From my fire escape, I stared off into Manhattan with eyes that didn’t want to stay dry. This took a lot of concentration, which popped when my neighbor burst outside.
“Happy Birthday, dude!” she shouted.
“Thanks, Emma,” I replied.
“My name’s not…” she started to recite, until she noticed that I had gone off-script. Before she could react, I slipped back inside.
Emma called after me, “Where are you…?”
She couldn’t finish her thought because I slammed the window shut and drew the blinds.
About three minutes later, somebody knocked on the front door. Against my better judgment, I answered.
“What the hell, dude?” Emma asked.
“I’m going to close this door in your face now.”
“Really,” she dared me.
“Fine,” I grunted.
She slipped past me and headed straight for my bedroom.
“I’m surprised you can find it from this angle.”
She brushed an unruly, cinnamon curl behind her ear, smiled her crooked smile, and, for just a moment, I almost forgot why I was so glum.
“Why did you call me Emma?” she asked after I closed the door behind me.
“That’s your name.”
“Dude,” she insisted. When I didn’t react, she folded her arms. “Dude.”
I groaned in defeat. “Do you remember when you and I first met?” I asked.
“Screwing on the couch?”
“Right before that.”
“I’m lost,” she told me.
“You said that I was treating you like a rebound, whatever that meant, and I said you were crazy, and that’s when I threw you on the couch, and the conversation kind of stopped.”
She sighed. “When you’ve been with enough guys, there’s this… way they get the first time after a long relationship. Like they forgot how. For a second there–“
Her eyes went wide. “Seriously?”
“So what does this have to do with…?” She started to ask until understanding took hold.
I shrugged again.
I gave her another shrug.
She reached a comforting hand toward me, but froze. “Is it okay to touch you right now?”
“I don’t know.”
“Is there anything I can do?” she asked.
“I don’t know.”
“Anything I can say?”
“I don’t know.”
“Well,” she asked, “what do you know?”
“I know that I’m stupid.”
“Stupid I can work with.” Dramatically, she cracked her knuckles. “So what makes you stupid?”
“I’m gonna need you to narrow that down, dude. Can you do that for me?”
I shook my head. “If I get anymore specific, I’m going to fall apart and lose it and cry… and there I go… anyway…” I couldn’t continue because attempting to talk would only result in spastic sobs. These tears were a lot further along than I’d intended to get in the first place.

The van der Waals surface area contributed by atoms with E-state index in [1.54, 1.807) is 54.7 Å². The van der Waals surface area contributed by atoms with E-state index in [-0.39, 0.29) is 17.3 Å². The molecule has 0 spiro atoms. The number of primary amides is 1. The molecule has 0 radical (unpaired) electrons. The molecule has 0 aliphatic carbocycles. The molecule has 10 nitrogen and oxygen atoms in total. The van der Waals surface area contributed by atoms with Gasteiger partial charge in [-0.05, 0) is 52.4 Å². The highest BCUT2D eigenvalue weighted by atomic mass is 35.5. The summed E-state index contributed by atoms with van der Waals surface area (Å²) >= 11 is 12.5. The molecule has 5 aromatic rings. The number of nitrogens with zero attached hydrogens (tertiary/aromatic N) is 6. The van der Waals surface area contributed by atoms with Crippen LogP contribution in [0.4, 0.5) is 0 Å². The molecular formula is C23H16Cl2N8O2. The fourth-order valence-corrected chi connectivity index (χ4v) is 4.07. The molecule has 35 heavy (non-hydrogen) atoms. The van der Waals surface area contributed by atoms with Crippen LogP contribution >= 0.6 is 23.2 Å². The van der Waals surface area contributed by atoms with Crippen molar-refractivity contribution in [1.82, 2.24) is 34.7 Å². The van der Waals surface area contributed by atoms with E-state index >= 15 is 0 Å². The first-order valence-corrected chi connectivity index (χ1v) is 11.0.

Emma put her arm around my shoulder, but I pushed her away.
“Not… help…” and here came the sobbing. It took a while to die down, and the whole time she sat in the corner and didn’t make a sound. When my body was too tired to cry anymore, I finally got a word in. “You should probably go.”
“Do you want me to go?”
“I don’t know what I want.”
She took a deep breath, drawing as much patience as she could from the air around her. “I’ll tell you what I want,” she said. “I want to stay in this room until I’m sure you’re okay. Is that all right?”
“I’m probably never going to be okay again.”
“Then I’m never leaving this room.” There was that crooked smile again. “If that’s okay with you.”
“What if you have to go to the bathroom?”
“There’s a window.”
“Then you can stay,” I told her.
A few minutes of comfortable silence passed. When she felt that enough of it had gone by, she asked, “can you tell me her name?”
“Cariño,” I replied. “She used to be cariño.”
She frowned. “Why ‘used to’?”
“Cariño is a Spanish affectation,” I explained, “like honey or darling or dear; and now…” Shit. Here’s those tears again. “Now she’s just Carissa,” I managed to get out before the sobs took over.
She reached for me again, and this time I didn’t push her away.
“Three months,” I said when I’d calmed down. “That’s all we had. That’s all it took. It’s a barrier now. I can’t turn around and look back at my life without her getting in the way. I can’t look forward, because then I have to look at the past.”
“Dude,” she told me gently, “you have to start making some sense.”
“I just ignored her so I could stay in the here and now,” I tried to explain. “That’s the only way I can keep going: one step at a time. And she snuck up on me on my fucking birthday–that day when everybody thinks about their past, present, and future. And now that’s all I can think about–that I don’t have her anymore. I haven’t had her since February. And it’s fucking October, and I’m just now remembering that.”
“Back up, dude,” she said flatly. “What do you mean by have?”
I blinked in surprise. “What?”
“Because if you have some kind of possession thing,” she clarified, “then I’m not going to feel a whole lot of sympathy here.”
A little insulted by the implication, I tried to explain, “I mean have as in having a friend or a partner or someone who cares if I make it home safe. She was the first person I would have called when I got this apartment, or when I got mugged, or when my oldest friend came into my life again.”
She didn’t say anything while I marinated in my own words for a while.
Eventually I added, “I go out every other night and make friends with everyone. Do you have any idea how lonely I am? What have I got to show for any of this?”
“You got me,” she replied.
She leaned forward and kissed me tenderly on the lips. Pulling away, she told me, “That’s all I can spare, dude.”
“I know,” I said. “Boyfriend and all.”
She checked the display on her phone. “Speaking of whom, I’m late to dinner.” She opened the window to exit, saying, “Look, dude, you’re not even thirty yet. Birthdays before that are supposed to be fun. Go out and make friends with everyone. Get wasted and get laid. You can worry about all this other shit some other day.”
As she left and blew me a kiss, I called after her, “Thank you.” Thank wasn’t the first word that came to mind, but it would have to do for now.